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The Man Who Never Gave Up

January 18, 1998|PATT MORRISON

The civil rights protests of the 1960s were like the French resistance movement in World War II and the presidential election of 1972 in this one matter: If everyone who said he had stood up to be counted had actually done so, the Fortune 500 would be multihued, the Nazis would never have set one goose-step inside Paris and former President George S. McGovern would be cutting the ribbon for his presidential library about now.

So I'm always a little dubious about such claims, especially nowadays, when anyone's face can be Zeliged or Gumped into a historical tableau. (Maybe my next Christmas card can show me scanned into that rowboat crossing the Delaware with George Washington, because my protest career didn't get much more radical than leading the junior honor society in a lunchtime walkout over some dumb American stunt in Vietnam.)

But Arthur Johnson is the real thing--a survivor of Jim Crow, a veteran of sit-ins and bus boycotts--a Florida sharecropper's son who, like 10 of his 17 siblings, went on to college.

The shape of racism in his father's time was a boss sticking a gun in his father's face, saying he could kill him on a whim. In Arthur Johnson's time, it was being turned down for a chemist's job in the South because of his color, and moving to enlightened 1960s California, where the supervisor at a Vernon paint factory told him, "There's three things we don't hire: We don't hire black folks, we don't hire Mexicans and we don't hire Jews."

Arthur Johnson's hero is Martin Luther King Jr., but his motto could be taken from Winston Churchill: "Never give in . . . never give in except to convictions of honor and good sense." Yesterday, on the weekend before the day the nation has marked to remember King, Johnson, too, was scheduled to take a bow--as co-grand marshal of Gardena's 14th Annual Dr. Martin Luther King Jr. Commemorative Parade. For if it were not for Johnson, for what he did 25 years ago, there might be no parade.


Maybe Johnson thought it'd be easy, and compared to what he'd put up with before, maybe it was. After the bus boycotts and the sit-ins in Tallahassee, after being spat upon by a white man as he walked to chemistry class at Florida A&M, after moving west and getting ribbed about "busting the block" in Gardena when all he wanted was a nice place for his family to live--saying his piece in front of the Gardena City Council should have been nothing.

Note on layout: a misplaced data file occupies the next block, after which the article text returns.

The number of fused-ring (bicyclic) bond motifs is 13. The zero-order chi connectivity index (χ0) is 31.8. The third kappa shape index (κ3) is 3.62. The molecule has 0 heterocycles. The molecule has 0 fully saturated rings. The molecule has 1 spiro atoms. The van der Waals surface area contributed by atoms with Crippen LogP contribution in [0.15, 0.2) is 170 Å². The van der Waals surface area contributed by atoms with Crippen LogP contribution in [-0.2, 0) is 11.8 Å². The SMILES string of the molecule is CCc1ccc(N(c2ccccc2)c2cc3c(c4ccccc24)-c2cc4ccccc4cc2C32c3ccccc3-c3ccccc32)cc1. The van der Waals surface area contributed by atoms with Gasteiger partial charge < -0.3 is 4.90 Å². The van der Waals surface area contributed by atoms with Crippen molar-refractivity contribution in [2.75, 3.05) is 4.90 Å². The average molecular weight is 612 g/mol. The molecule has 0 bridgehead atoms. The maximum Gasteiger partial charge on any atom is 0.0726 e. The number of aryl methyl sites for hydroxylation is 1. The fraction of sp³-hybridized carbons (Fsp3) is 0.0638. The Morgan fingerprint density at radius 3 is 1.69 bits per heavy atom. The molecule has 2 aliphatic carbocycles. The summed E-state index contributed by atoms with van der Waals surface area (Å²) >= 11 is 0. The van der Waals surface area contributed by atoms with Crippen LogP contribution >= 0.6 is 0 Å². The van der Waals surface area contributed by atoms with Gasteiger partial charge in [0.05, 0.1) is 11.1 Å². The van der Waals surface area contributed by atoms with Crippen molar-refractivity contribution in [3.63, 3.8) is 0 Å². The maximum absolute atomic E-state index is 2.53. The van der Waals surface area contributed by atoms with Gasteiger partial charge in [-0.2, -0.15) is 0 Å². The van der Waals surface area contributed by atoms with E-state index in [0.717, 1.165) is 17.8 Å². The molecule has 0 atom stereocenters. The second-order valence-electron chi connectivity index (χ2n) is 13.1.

It was a November meeting in 1972, and Johnson waited until the public comment part of the meeting to stand up to suggest that Gardena hold a Martin Luther King Jr. observance. "They thought I was crazy"--it would cost too much money, it was only a few years after King was assassinated, on and on.

A few nasty comments were tossed his way, but there were some encouraging ones, too--from a woman named Mary Zucconi, and from Marjorie Delida, a city librarian, who would become Johnson's partners in this effort. Two weeks later, the council voted 5-0 for a no-cost King Week observance, making Gardena the first city west of the Mississippi to schedule one. By the 1980s, the city was budgeting money for the event, and soon the nation had made King's birthday a holiday.


In April 1968, driving home from his job at Lockheed in Burbank, Johnson turned on the car radio and heard Martin Luther King's speeches. "I thought it was good that they were doing it, but they continued doing it, and I said: 'Something must have happened, here,' and I got home and turned on the TV and realized he had been murdered."

Johnson has made King's social yardstick his own, and for each advance, there has been some corollary disappointment. To have changed minds then," he muses, "that was really hard to do, and we have changed some minds, but we haven't reached the point I felt we should have by this time."

Johnson's brother, who teaches at the University of Florida, has been approached after class by the apologetic grandchildren of the man who shoved a gun in his father's face many years ago. But out here, when Martin Luther King day comes around, and then Cinco de Mayo, "you can see the kids getting ready to fight each other over it, and I ask myself: 'Do they really learn what these days are supposed to mean?' "

At his age and stage in life--71 and ending about three decades as a schoolteacher and administrator--telling the story begins to supplant the living of it. At the holiday dinner table, he tells his grandchildren about the way things were, and, of course, they are hard-pressed to believe it--the whites-only drinking fountains and back-of-the-bus seats, stories almost as dim and distantly unreal as tales of Harriet Tubman and George Washington Carver and Sojourner Truth. And just as vital to hear, and believe.

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